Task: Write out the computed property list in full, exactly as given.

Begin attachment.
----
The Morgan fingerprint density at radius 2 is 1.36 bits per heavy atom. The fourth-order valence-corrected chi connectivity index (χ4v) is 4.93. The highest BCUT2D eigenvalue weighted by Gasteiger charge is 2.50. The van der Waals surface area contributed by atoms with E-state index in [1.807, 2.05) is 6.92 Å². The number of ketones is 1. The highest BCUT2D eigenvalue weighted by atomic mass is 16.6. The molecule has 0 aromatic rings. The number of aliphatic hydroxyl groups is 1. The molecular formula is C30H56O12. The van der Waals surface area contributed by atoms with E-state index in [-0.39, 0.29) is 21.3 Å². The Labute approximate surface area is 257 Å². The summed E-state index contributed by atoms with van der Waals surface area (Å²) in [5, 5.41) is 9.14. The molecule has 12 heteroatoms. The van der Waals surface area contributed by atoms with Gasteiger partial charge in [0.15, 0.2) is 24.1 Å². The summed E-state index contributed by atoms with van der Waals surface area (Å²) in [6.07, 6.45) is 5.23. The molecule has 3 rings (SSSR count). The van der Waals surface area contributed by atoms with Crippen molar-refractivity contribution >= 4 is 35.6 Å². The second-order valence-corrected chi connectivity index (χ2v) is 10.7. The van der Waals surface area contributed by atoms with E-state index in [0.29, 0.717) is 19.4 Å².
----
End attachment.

The Morgan fingerprint density at radius 2 is 1.36 bits per heavy atom. The fourth-order valence-corrected chi connectivity index (χ4v) is 4.93. The highest BCUT2D eigenvalue weighted by Gasteiger charge is 2.50. The van der Waals surface area contributed by atoms with E-state index in [1.807, 2.05) is 6.92 Å². The number of ketones is 1. The highest BCUT2D eigenvalue weighted by atomic mass is 16.6. The molecule has 0 aromatic rings. The number of aliphatic hydroxyl groups is 1. The molecular formula is C30H56O12. The van der Waals surface area contributed by atoms with E-state index in [-0.39, 0.29) is 21.3 Å². The Labute approximate surface area is 257 Å². The summed E-state index contributed by atoms with van der Waals surface area (Å²) in [5, 5.41) is 9.14. The molecule has 12 heteroatoms. The van der Waals surface area contributed by atoms with Gasteiger partial charge in [0.15, 0.2) is 24.1 Å². The summed E-state index contributed by atoms with van der Waals surface area (Å²) in [6.07, 6.45) is 5.23. The molecule has 3 rings (SSSR count). The van der Waals surface area contributed by atoms with Crippen molar-refractivity contribution >= 4 is 35.6 Å². The second-order valence-corrected chi connectivity index (χ2v) is 10.7. The van der Waals surface area contributed by atoms with E-state index in [0.29, 0.717) is 19.4 Å².